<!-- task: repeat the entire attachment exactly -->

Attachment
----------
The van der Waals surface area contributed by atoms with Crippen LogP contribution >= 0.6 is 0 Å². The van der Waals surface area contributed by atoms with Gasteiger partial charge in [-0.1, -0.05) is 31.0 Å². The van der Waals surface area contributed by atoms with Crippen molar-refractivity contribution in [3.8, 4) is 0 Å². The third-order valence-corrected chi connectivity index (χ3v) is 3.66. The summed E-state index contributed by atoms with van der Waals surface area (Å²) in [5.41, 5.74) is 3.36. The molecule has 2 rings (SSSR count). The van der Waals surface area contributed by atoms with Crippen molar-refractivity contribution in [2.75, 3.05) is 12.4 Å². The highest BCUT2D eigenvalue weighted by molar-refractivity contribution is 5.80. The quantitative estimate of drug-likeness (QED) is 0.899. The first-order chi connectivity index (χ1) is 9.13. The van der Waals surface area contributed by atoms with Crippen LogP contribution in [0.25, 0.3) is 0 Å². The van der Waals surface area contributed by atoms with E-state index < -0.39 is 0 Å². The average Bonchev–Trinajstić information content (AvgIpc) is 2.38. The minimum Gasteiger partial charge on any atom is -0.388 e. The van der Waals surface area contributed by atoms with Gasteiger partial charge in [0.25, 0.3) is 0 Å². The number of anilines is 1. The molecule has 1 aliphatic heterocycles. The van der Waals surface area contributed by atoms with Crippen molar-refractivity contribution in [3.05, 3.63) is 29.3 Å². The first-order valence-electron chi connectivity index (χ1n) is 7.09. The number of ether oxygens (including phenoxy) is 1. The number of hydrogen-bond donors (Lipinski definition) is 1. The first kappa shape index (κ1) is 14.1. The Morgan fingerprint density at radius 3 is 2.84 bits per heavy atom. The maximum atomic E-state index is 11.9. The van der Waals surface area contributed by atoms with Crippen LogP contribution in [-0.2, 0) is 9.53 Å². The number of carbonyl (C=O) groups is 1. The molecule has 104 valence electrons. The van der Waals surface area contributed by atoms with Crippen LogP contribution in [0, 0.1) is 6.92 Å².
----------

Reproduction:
The van der Waals surface area contributed by atoms with Crippen LogP contribution >= 0.6 is 0 Å². The van der Waals surface area contributed by atoms with Gasteiger partial charge in [-0.1, -0.05) is 31.0 Å². The van der Waals surface area contributed by atoms with Crippen molar-refractivity contribution in [3.8, 4) is 0 Å². The third-order valence-corrected chi connectivity index (χ3v) is 3.66. The summed E-state index contributed by atoms with van der Waals surface area (Å²) in [5.41, 5.74) is 3.36. The molecule has 2 rings (SSSR count). The van der Waals surface area contributed by atoms with Crippen molar-refractivity contribution in [2.75, 3.05) is 12.4 Å². The highest BCUT2D eigenvalue weighted by molar-refractivity contribution is 5.80. The quantitative estimate of drug-likeness (QED) is 0.899. The first-order chi connectivity index (χ1) is 9.13. The van der Waals surface area contributed by atoms with Crippen LogP contribution in [0.25, 0.3) is 0 Å². The van der Waals surface area contributed by atoms with E-state index < -0.39 is 0 Å². The average Bonchev–Trinajstić information content (AvgIpc) is 2.38. The minimum Gasteiger partial charge on any atom is -0.388 e. The van der Waals surface area contributed by atoms with Gasteiger partial charge in [0.25, 0.3) is 0 Å². The number of anilines is 1. The molecule has 1 aliphatic heterocycles. The van der Waals surface area contributed by atoms with Crippen molar-refractivity contribution in [3.05, 3.63) is 29.3 Å². The first-order valence-electron chi connectivity index (χ1n) is 7.09. The number of ether oxygens (including phenoxy) is 1. The number of hydrogen-bond donors (Lipinski definition) is 1. The first kappa shape index (κ1) is 14.1. The Morgan fingerprint density at radius 3 is 2.84 bits per heavy atom. The maximum atomic E-state index is 11.9. The van der Waals surface area contributed by atoms with Crippen LogP contribution in [-0.2, 0) is 9.53 Å². The number of carbonyl (C=O) groups is 1. The molecule has 104 valence electrons. The van der Waals surface area contributed by atoms with Crippen LogP contribution in [0, 0.1) is 6.92 Å².